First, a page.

ABSTRACTGlucocorticoids have long been used in the treatment of acute lymphoblastic leukaemia due to their ability to cause cell cycle arrest and apoptosis of lymphoid cells. However, some patients do not respond to glucocorticoid treatment and the majority, who initially respond, may relapse upon prolonged hormone treatment. The inefficiency of the treatment is mainly attributed to the gradual loss of the cellular sensitivity to glucocorticoid-induced apoptosis. Therefore, the need to understand the molecular mechanisms of resistance/ sensitivity of acute lymphoblastic leukaemia cells to glucocorticoid-induced apoptosis is of vital importance, as this will help to develop better prognostic outcomes and improve glucocorticoids therapy.Several mechanisms have been proposed to explain the evasion of glucocorticoid mediated apoptosis in resistant cells. These include post-translational modifications of GR especially phosphorylation which modulates the GR transcriptional activity, and GR mediated signalling thereby affecting gene expression and hence the balance between pro- and anti-apoptotic Bcl-2 family members. In addition the concentration of components of the energy metabolism pathways (i.e. oxidative phosphorylation and glycolysis) and ROS generation are altered in the acute lymphoblastic leukaemia cells. The hypothesis that differentially phosphorylated GR in the resistant versus sensitive ALL cells modulate GR transcriptional activity and target selectively resulting in diverse pro- or anti-apoptotic Bcl-2 family members' gene expression in the two cell lines was tested. Furthermore, in a similar manner, the possibility that differential GR phosphorylation diversely affected gene expression of GR transcriptional target genes that are components of cellular energy production pathways in resistant versus sensitive cells, altering energy and ROS production levels in distinct ways in the two cell lines was explored.GR was found to be predominantly phosphorylated at S211 in the glucocorticoid-sensitive CEM C7-14, and at S226 in the glucocorticoid-resistant CEM C1-15 cells. Differential GR phosphorylation is presumably an indication of dominant p38 MAPK activity in CEM C7-14 and JNK kinase activity in CEM C1-15, which could lead to adverse gene expression of some pro- and anti-apoptotic Bcl-2 family members and particularly Mcl-1, in the two cell lines. Furthermore, differential GR phosphorylation at S211 and S226 in CEM C7-14 and CEM C1-15 affected the gene expression of the Cytochrome C Oxidase assembly factors Surf-1 and SCO2 as well as the nuclear encoded Cytochrome C Oxidase subunit COX-Va and the mitochondrial encoded COX-I, COX-II and COX-III. This effect was more pronounced in the glucocorticoid-sensitive CEM C7-14 cells, probably due to the fact that GR was predominantly phosphorylated at S211 and hence transcriptionally active in these cells. Moreover, in comparison to the resistant CEM C1-15 cells, the CEM C7-14 cells exhibited higher levels of ROS, increased number of active mitochondria and up-regulated glycolysis upon inhibition of oxidative phosphorylation. Glucocorticoids further reduced ROS levels in the CEM C1-15 cells, and increased the NADH/ NAD+ ratio. In conclusion results presented in this thesis provide evidence that differential GR phosphorylation in resistant versus sensitive to glucocorticoid induced apoptosis cells plays essential role in the regulation of programmed cell death and energy metabolism pathways, offering a potential explanation for the molecular events that determine resistance / sensitivity to glucocorticoid-induced apoptosis in ALL cells.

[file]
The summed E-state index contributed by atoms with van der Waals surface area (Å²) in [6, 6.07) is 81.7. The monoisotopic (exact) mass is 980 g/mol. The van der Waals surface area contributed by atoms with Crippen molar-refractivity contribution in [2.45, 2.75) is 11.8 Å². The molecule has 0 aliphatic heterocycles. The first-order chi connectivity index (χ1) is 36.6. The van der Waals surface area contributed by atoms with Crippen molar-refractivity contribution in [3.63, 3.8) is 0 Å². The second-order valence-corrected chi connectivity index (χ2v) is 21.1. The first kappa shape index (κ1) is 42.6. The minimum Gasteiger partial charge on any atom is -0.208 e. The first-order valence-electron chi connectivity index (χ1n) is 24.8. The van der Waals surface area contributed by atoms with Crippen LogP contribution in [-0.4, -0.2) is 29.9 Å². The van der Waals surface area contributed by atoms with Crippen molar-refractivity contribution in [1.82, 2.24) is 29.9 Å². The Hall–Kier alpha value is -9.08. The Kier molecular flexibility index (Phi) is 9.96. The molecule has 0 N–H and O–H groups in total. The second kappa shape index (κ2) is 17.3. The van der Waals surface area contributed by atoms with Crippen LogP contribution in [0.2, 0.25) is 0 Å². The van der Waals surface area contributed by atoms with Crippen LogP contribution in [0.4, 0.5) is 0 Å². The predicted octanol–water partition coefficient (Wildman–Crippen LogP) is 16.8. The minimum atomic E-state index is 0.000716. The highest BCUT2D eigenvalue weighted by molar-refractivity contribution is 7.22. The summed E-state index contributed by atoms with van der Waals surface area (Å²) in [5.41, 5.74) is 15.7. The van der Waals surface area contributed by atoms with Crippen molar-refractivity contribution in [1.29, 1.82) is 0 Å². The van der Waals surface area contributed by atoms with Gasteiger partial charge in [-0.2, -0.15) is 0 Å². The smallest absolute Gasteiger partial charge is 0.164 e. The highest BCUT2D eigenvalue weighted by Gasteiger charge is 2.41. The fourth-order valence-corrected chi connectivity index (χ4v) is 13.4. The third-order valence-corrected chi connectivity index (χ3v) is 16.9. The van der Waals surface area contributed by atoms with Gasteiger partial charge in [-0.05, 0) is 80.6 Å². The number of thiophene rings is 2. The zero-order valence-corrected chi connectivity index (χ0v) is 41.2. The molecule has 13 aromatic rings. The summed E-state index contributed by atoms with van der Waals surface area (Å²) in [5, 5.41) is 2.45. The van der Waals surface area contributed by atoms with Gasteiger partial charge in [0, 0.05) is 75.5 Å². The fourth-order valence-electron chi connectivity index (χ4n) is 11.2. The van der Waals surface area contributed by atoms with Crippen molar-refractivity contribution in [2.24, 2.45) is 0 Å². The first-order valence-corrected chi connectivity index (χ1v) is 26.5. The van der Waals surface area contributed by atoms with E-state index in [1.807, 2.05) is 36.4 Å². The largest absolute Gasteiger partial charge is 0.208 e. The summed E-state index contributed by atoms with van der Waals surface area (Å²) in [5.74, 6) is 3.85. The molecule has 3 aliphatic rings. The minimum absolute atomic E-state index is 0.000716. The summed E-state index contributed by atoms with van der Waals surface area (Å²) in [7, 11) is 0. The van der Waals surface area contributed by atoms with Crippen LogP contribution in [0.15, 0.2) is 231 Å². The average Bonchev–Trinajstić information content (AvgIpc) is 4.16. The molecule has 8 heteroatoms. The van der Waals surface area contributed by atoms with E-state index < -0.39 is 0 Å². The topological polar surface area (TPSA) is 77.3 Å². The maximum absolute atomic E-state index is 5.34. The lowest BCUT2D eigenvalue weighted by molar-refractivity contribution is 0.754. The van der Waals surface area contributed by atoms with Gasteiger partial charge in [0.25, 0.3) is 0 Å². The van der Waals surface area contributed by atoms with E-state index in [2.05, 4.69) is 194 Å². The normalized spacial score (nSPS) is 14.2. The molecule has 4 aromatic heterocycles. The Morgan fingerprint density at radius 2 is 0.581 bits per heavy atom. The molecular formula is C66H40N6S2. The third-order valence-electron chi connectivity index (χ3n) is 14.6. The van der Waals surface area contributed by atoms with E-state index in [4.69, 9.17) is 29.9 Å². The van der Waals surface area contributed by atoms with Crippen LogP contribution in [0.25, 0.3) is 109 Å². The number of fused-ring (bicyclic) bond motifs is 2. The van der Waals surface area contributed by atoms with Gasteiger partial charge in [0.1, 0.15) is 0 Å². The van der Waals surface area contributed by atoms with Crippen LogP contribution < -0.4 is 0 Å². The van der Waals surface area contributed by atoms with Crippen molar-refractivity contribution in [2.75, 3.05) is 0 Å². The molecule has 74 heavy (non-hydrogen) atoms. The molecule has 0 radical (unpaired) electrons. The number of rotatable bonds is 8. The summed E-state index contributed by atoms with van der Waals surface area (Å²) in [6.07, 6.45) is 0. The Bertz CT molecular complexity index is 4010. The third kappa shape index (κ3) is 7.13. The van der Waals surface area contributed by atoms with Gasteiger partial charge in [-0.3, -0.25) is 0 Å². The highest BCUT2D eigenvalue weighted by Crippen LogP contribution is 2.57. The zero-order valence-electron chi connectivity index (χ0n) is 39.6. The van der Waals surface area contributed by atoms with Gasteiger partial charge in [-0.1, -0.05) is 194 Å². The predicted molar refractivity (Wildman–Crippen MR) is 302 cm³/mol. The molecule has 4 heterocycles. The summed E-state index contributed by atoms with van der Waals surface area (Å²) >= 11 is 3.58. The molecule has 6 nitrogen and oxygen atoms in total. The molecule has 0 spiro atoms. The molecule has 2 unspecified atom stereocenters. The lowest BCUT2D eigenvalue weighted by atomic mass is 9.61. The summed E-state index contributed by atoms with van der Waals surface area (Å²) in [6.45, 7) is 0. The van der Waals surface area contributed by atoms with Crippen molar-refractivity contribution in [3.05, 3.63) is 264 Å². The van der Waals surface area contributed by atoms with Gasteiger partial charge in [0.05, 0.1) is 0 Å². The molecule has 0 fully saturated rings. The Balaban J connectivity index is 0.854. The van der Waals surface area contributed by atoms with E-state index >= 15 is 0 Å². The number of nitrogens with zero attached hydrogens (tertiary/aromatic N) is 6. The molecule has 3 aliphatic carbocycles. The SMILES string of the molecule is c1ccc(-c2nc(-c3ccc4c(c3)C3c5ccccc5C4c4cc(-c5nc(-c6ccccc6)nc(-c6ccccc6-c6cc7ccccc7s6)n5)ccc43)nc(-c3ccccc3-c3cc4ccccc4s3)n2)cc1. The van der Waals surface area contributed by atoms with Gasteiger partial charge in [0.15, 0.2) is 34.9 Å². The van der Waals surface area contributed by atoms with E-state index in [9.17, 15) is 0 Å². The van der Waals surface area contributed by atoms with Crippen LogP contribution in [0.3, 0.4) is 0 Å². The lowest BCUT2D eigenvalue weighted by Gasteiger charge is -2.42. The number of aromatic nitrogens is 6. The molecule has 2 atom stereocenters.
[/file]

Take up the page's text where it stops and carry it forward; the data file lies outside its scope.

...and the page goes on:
|Date of Award||31 Dec 2012|
- The University of Manchester
|Supervisor||Costas Demonacos (Supervisor) & Marija Krstic-Demonacos (Supervisor)|
- glucocorticoids, resistance, sensitivity, apoptosis, acute lymphoblastic leukaemia
- ROS, energy production pathways, GR phosphorylation